Turned out, it was a rumour that the police acting on behalf of the powers that be had been seeding that morning’s snow fall with the Covid vaccine. Breathing in that light snowfall had potentially violated peoples’ choices about not getting the vaccine. As this rumour spread, there was a rising sense that the beast that was the collective gathered downtown was becoming agitated.

For what it’s worth, as I headed out of the city centre later that evening, I asked a few police officers about the story. They refused to confirm or deny that anything had transpired. If the years have proven anything for me as a journalist, a non-committal answer is the only proof that any rumour is actually the truth.

I digress.

There were a couple of speeches made by protest leaders. What became apparent was how the message of the original protest had splintered, and how difficult it was becoming to see any way to move this stalemate forward without the long arm of the law wading in at some point in the next week or so. Inevitably, this will result in violence.

On the other side of this shameful mess are the politicians from the Prime Minister to provincial and city officials who determined that the best way to defeat mob rule was to try and pin the blame on each other. This passing of the blame for two weeks allowed the protests to become entrenched, and to move into other jurisdictions. Already, police have begun to use force to arrest protestors at other locations across the country, and just yesterday, fifteen days into this quagmire, the federal government flexed its authority by issuing an act of parliament granting a clampdown on the truckers which followed a declaration late last week by Ontario’s Premier that his government was declaring a state of emergency.

It’s easy to see how these heavy-handed laws make the politicians look to be tough and in control. The Prime Minister’s government is a minority government, and he can ill afford to lose the support of other political parties lest he receives a vote of no confidence when parliament next sits, and he has to call another election, which would not bode well for his leadership.

The Ontario Premier, also needing to look the strongman, is facing an election this year as well, with recent polling numbers showing he would win an election today but only with a minority government.

(Watching this premier when he speaks is akin to staring at a toad that at any moment will flick out a long tongue to catch a passing fly.)

Whether any of the scenarios will play out as endgames over the next few days or even weeks remains to be seen, but my money is on a ramping up of the craziness of the mob mentality and street scenes of madness and violence that Canadians have never experienced on their home turf.

It’s ironic that Ottawa sits atop one of the world’s most stable land masses, the Canadian Shield. It rarely experiences anything more than very minor earthquakes. Yet, seismic events with powerful aftershocks are running through the city’s streets, and the cracks that are appearing will determine the very essence of how changes will be determined further down the road.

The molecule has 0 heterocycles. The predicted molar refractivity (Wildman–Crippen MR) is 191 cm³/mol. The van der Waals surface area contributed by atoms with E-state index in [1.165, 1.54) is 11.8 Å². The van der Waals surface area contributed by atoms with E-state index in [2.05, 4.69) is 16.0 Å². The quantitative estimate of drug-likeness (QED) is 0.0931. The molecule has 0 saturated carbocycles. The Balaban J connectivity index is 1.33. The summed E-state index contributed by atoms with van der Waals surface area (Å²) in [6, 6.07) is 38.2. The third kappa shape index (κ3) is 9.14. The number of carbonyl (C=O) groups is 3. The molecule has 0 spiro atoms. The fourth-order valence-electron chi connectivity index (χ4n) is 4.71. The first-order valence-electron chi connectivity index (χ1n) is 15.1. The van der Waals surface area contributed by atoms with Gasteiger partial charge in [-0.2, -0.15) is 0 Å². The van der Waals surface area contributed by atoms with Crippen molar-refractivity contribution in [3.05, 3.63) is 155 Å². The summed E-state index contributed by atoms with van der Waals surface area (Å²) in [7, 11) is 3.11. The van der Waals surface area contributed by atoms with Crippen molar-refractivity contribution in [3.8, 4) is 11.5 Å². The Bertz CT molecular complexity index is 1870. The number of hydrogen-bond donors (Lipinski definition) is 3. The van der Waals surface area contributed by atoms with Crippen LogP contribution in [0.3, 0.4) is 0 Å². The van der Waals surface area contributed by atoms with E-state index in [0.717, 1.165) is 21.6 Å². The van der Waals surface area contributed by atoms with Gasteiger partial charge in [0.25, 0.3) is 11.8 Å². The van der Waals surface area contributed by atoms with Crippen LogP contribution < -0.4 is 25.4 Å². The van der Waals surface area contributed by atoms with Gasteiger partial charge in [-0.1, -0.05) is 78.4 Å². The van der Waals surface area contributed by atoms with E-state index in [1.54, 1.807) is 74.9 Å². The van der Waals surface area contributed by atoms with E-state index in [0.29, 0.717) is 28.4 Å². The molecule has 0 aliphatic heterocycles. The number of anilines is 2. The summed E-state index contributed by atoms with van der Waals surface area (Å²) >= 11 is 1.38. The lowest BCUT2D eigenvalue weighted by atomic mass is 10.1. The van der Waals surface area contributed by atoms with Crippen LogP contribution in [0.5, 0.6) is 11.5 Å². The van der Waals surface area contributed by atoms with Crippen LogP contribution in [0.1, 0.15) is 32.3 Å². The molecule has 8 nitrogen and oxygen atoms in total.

Will future governments have to capitulate to mobs of protestors whenever a group determines that government has stopped listening and then decides that to be heard they will need to occupy the streets? Can angry citizens determine public policy by organizing protests around street meat carts and by leaning on vehicle horns for endless hours?

No answers right now to big questions.

Turning back to the weekend in Ottawa, the evening was beginning to close in with temperatures dropping to a projected negative 30 degrees celcius.

My head had begun to freeze, and the rising voices all around were now clashing with chanting, chanting clashing with screams from some in the crowd, and the screams with the thumping of a myriad of music styles blasting from the sound systems of many of the vehicles.

This cacophony of madness coupled with the overhead explosions of a fireworks display permeated the centre of the city.

This aural turmoil then rolled out towards the suburban high rises and homes. No wonder Ottawa’s downtown residents had had enough, and were now plotting their own vigilante vengeance. Just 24 hours later, the locals would be taking to their streets unleashing their voices in a country song they wrote about a gay cowboy.

It’s not that difficult to see how that writhing Hydra was balanced on the cusp of a reckoning, how its screams were becoming hysterical.

The shrill, piercing screams were now so that they had caused my ears to start to bleed.

It was time to leave.

As I walked away from the city’s core, the falling temperature had me losing the feeling in my knees and in my fingers.

I was also having to dab at the steady trickle of blood oozing out of my toque, the blood causing a look of fear on the faces of a Christian acappella group that I found myself watching and humming along with. Their voices and quiet hymns dissolved into the night from atop a bridge over the frozen Rideau Canal.

However, I quickly sobered up to their hypnotizing ploy when one handed me a booklet about their church.

Just a little further along, a moment of true madness burned an image into my head that can never truly be forgotten; I stumbled upon the ridiculously cartoonish scene of grown men, truckers undoubtedly-- dungarees, plaid jackets, and unkempt long beards-- jumping around inside a bouncy castle.

It was a truly beautiful sight. That was when I recalled that just a week earlier, a company had delivered mobile saunas to the truckers.

I knew this was something I needed to experience. My frozen brain could not for the life of me recall the location of those hot houses though.

I wanted to find them, but when I asked a couple of police officers, they refused to give out those details despite my legitimate explanation that it was imperative that the Ottawa story needed the descriptions of naked truck driver bears getting sweaty together in a hot sauna as part of their quest for freedom. It would also present an alternative man date message.

Alas, it was not to be.

Sensing that the day had run its course, I bent my shoulders into the frigid winter’s night air of the nation’s capital, picked up my car to head back home where awaited a bottle of Cuban rum.